Special Olympics St Albans coach speaks out about advantages of sport for disabled people

PUBLISHED: 21:00 02 December 2017

Liam Dwyer with the team. Picture: Hertfordshire Partnership University NHS Foundation Trust

Liam Dwyer with the team. Picture: Hertfordshire Partnership University NHS Foundation Trust

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A coach for Special Olympians has spoken out about the benefits of sports for disabled people.

Nurse Liam Dwyer successfully coached a St Albans based football team to win trophies at the renowned sporting event - the team was made up of people with learning disabilities.

Although the Herts, Essex and Norfolk players narrowly missed out on a bronze medal Liam said it was a real achievement for everyone involved.

Adding: “I got a real sense of achievement coaching in really top facilities. A lot of work had gone in behind the scenes as well. I had three different counties’ players and it was good to see it all come together.

“It was a difficult situation when the team was disappointed – they deserved to come away with something because they played very well. I said to the players ‘have you improved as footballers during the week?’ and they agreed they had, so I said ‘that’s a great thing you’ve achieved’”.

The team stayed at Sheffield Hallam University for the competition, representing a unique opportunity for the footballers to stay away from home and manage their own medication: “Some [people] were homesick and it wasn’t just coaching on the football pitch that I was doing. There was medication, as some had never self-medicated before and I made sure they were eating well and improving their physical wellbeing.”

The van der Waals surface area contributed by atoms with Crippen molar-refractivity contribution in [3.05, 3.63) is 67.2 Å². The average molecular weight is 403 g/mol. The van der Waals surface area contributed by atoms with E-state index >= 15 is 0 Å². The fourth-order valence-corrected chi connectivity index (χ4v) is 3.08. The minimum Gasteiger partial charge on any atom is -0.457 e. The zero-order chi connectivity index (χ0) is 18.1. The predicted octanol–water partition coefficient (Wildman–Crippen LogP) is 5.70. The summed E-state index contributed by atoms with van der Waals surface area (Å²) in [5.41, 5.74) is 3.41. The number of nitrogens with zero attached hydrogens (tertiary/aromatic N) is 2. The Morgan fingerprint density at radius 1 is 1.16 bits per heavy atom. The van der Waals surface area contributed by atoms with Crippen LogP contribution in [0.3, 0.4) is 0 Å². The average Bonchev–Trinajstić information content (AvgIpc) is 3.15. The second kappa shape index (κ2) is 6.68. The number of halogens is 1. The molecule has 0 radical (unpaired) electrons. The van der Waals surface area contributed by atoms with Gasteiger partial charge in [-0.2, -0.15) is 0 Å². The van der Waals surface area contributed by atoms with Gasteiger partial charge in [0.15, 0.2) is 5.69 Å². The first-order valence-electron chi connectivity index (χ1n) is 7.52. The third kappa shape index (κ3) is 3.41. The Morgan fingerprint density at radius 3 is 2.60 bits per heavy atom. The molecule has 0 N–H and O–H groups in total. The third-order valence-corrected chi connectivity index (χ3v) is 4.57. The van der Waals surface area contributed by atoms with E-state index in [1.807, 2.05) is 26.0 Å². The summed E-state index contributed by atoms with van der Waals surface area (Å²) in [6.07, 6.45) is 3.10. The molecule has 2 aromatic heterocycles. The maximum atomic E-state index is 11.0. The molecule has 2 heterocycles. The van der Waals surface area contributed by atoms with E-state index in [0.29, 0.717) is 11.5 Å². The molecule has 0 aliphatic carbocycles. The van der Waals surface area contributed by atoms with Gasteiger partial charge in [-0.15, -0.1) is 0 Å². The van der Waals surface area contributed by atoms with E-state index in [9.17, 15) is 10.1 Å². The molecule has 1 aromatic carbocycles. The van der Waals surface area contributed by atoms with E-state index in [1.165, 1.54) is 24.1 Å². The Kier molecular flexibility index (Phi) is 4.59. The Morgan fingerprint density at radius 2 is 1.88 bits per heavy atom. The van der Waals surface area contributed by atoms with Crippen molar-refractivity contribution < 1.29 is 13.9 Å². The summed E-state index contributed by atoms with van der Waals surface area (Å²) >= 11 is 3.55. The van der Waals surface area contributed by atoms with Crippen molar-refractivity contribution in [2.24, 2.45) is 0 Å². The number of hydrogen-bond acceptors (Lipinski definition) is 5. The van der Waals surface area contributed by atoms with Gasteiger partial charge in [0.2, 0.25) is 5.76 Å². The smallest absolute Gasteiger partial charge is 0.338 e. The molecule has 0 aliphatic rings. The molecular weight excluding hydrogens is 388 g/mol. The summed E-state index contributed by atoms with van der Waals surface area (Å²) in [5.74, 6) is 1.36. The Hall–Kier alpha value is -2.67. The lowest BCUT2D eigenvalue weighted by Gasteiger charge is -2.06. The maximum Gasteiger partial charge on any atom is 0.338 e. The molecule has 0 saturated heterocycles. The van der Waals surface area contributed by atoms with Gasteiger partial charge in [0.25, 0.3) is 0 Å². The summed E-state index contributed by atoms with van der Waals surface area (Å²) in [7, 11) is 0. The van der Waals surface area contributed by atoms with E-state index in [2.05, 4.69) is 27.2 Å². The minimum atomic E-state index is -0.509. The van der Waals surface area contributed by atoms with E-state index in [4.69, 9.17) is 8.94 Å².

“What was lovely was, by the end of the experience, watching the friendships between the players.

“They still all meet up and keep in contact. For me it was a bit of a learning curve, but for the lads it was a massive experience. They felt like pro footballers for a week, they lived their dreams.”

Now Liam is involved in advocating the benefits of sport for people with learning disabilities.

He said relationships forged on the pitch had widened service users’ support network and helped them to develop: “It is social, it promotes physical wellbeing – it ticks so many boxes.”

Special Olympics St Albans is a branch of the charity Special Olympics Great Britain. To find out more, click here.

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